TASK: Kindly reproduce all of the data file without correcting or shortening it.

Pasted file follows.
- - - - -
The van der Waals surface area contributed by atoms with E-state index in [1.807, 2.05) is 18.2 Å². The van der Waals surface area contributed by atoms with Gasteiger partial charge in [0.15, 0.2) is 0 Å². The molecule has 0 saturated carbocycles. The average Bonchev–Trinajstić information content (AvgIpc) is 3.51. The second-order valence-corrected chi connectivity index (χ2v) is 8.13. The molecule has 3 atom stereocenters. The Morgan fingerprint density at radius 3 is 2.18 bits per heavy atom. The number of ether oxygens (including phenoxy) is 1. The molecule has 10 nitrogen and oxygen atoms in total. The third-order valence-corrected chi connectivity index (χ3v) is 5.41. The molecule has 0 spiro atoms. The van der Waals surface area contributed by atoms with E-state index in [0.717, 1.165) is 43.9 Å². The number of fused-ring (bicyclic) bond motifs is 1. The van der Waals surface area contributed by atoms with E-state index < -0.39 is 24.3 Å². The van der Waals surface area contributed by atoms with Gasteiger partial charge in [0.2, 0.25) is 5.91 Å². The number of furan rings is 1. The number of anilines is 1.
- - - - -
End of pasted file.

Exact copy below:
The van der Waals surface area contributed by atoms with E-state index in [1.807, 2.05) is 18.2 Å². The van der Waals surface area contributed by atoms with Gasteiger partial charge in [0.15, 0.2) is 0 Å². The molecule has 0 saturated carbocycles. The average Bonchev–Trinajstić information content (AvgIpc) is 3.51. The second-order valence-corrected chi connectivity index (χ2v) is 8.13. The molecule has 3 atom stereocenters. The Morgan fingerprint density at radius 3 is 2.18 bits per heavy atom. The number of ether oxygens (including phenoxy) is 1. The molecule has 10 nitrogen and oxygen atoms in total. The third-order valence-corrected chi connectivity index (χ3v) is 5.41. The molecule has 0 spiro atoms. The van der Waals surface area contributed by atoms with E-state index in [0.717, 1.165) is 43.9 Å². The number of fused-ring (bicyclic) bond motifs is 1. The van der Waals surface area contributed by atoms with E-state index < -0.39 is 24.3 Å². The van der Waals surface area contributed by atoms with Gasteiger partial charge in [0.2, 0.25) is 5.91 Å². The number of furan rings is 1. The number of anilines is 1.